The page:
Monday, April 8, 2013

Theories and Theorists

Models and theories are foundational in the development of any discipline. This paper will explicate the theorists, sources, and basic tenets of the Health Belief Model (HBM) and Engel's (1977) Biopsychosocial Model (BM) of health and illness, assess the relationship between the two models, and explain their importance to health psychology and medical science. Further, it will evaluate the role of these models in my intended research.

                                              Key Theories in Health Psychology

The BM and the HBM are fundamental models that examine the complex association between physical and psychological health, and how individuals are motivated to change. The former was a seminal discussion on the need for a transition from a solely medical model of health to one that incorporated the effects of thought processes on health and illness (Engel, 1977). The latter, a model of behavior change, focuses on the likelihood that an individual will change. Both models guide understanding in health psychology and provide parameters for research in this field as well as in many other disciplines (Redding, Rossi, Rossi, Velicer & Prochaska, 2000).

                                              Theorists, Sources, and Basic Tenets

The Biopsychosocial Model of Health

         Theorist and Source. The classic work of George Engel (1977) contended that the linear concept of the medical model of health was in crisis because of an antiquated system that was "no longer adequate for the scientific tasks and social responsibilities of either medicine or psychiatry" (p. 317). He further postulated that defining disease within strictly biological parameters did not adequately serve those who relied on the medical profession. Engel (1977) believed medical science needed a model that fairly and accurately accounted for the personal human experiences of disease (Engel, 1977). In a later classic work, Engel (1980) developed the concept of the model's usability in clinical applications.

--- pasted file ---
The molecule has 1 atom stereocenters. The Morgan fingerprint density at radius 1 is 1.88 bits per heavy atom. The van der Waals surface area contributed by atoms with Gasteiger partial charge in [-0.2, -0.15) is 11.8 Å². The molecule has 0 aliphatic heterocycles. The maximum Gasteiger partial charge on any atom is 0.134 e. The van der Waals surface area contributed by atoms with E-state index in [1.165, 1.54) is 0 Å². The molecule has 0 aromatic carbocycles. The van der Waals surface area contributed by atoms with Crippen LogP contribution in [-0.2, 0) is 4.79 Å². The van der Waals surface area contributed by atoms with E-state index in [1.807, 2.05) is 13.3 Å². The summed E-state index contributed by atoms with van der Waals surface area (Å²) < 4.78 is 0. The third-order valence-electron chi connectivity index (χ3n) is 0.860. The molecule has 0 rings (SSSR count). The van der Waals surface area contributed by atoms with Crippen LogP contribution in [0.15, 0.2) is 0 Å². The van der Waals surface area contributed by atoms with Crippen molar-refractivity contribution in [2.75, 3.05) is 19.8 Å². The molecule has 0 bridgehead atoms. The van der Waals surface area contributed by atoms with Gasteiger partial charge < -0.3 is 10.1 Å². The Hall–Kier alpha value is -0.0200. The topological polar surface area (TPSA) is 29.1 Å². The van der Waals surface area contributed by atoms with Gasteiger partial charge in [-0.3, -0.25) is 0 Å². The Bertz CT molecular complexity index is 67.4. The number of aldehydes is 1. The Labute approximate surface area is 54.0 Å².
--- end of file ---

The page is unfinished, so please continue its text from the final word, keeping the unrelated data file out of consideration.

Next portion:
Basic Tenets. The Biopsychosocial Model of Health was first suggested as a way to evolve from the linear science of medicine to a holistic perspective that includes multiple contributing factors to illness, including biological, psychological, and social influences (Engel, 1977; 1980). Further, this model introduced people to the new idea that they could perceive themselves as participants rather than as victims of disease (Marks, Murry, Evans, & Estacio, 2011). The model changed individual accountability for healthy behaviors, and it demanded a new, comprehensive design for healthcare.

The Health Belief Model
         Theorist and Source. The Health Belief Model (HBM) was first introduced in the 1950s by employees of the Public Health Service to predict which individuals would utilize public programs designed to prevent and diagnose disease, as well as to determine why many individuals failed to use those resources (Rosenstock, 1960). Rosenstock's (1960) seminal research into this topic inspired ongoing research into health behavior. Rosenstock and others sought to understand why individuals did or did not take advantage of tuberculosis screening (Glanz et al., 2008). Later, classic articles by Becker (1974) and Kirscht (1974) described how the HBM could be utilized to study how people responded to diagnoses of disease and their symptoms, and how they complied with medical recommendations for treatment.